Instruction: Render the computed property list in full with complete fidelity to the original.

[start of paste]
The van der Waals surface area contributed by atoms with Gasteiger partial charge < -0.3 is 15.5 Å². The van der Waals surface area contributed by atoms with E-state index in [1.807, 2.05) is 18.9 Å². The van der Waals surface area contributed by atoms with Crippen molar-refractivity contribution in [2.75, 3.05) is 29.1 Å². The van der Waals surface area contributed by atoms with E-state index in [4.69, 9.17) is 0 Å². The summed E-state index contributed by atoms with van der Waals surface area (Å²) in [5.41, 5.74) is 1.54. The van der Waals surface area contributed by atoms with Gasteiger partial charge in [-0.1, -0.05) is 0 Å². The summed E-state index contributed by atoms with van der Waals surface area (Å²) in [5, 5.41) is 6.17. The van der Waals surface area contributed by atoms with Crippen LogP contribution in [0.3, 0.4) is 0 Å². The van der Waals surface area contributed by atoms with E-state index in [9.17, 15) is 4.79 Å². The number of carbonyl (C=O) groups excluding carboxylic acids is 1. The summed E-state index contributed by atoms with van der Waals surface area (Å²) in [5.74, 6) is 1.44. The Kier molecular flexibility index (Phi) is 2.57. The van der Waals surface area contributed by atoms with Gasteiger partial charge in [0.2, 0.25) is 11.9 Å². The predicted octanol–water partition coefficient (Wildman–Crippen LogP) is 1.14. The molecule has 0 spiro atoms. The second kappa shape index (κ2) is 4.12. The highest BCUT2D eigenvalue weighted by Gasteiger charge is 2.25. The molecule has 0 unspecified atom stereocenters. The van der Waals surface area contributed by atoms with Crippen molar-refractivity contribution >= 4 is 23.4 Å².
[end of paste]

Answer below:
The van der Waals surface area contributed by atoms with Gasteiger partial charge < -0.3 is 15.5 Å². The van der Waals surface area contributed by atoms with E-state index in [1.807, 2.05) is 18.9 Å². The van der Waals surface area contributed by atoms with Crippen molar-refractivity contribution in [2.75, 3.05) is 29.1 Å². The van der Waals surface area contributed by atoms with E-state index in [4.69, 9.17) is 0 Å². The summed E-state index contributed by atoms with van der Waals surface area (Å²) in [5.41, 5.74) is 1.54. The van der Waals surface area contributed by atoms with Gasteiger partial charge in [-0.1, -0.05) is 0 Å². The summed E-state index contributed by atoms with van der Waals surface area (Å²) in [5, 5.41) is 6.17. The van der Waals surface area contributed by atoms with Crippen LogP contribution in [0.3, 0.4) is 0 Å². The van der Waals surface area contributed by atoms with E-state index in [9.17, 15) is 4.79 Å². The number of carbonyl (C=O) groups excluding carboxylic acids is 1. The summed E-state index contributed by atoms with van der Waals surface area (Å²) in [5.74, 6) is 1.44. The Kier molecular flexibility index (Phi) is 2.57. The van der Waals surface area contributed by atoms with Gasteiger partial charge in [0.2, 0.25) is 11.9 Å². The predicted octanol–water partition coefficient (Wildman–Crippen LogP) is 1.14. The molecule has 0 spiro atoms. The second kappa shape index (κ2) is 4.12. The highest BCUT2D eigenvalue weighted by Gasteiger charge is 2.25. The molecule has 0 unspecified atom stereocenters. The van der Waals surface area contributed by atoms with Crippen molar-refractivity contribution >= 4 is 23.4 Å².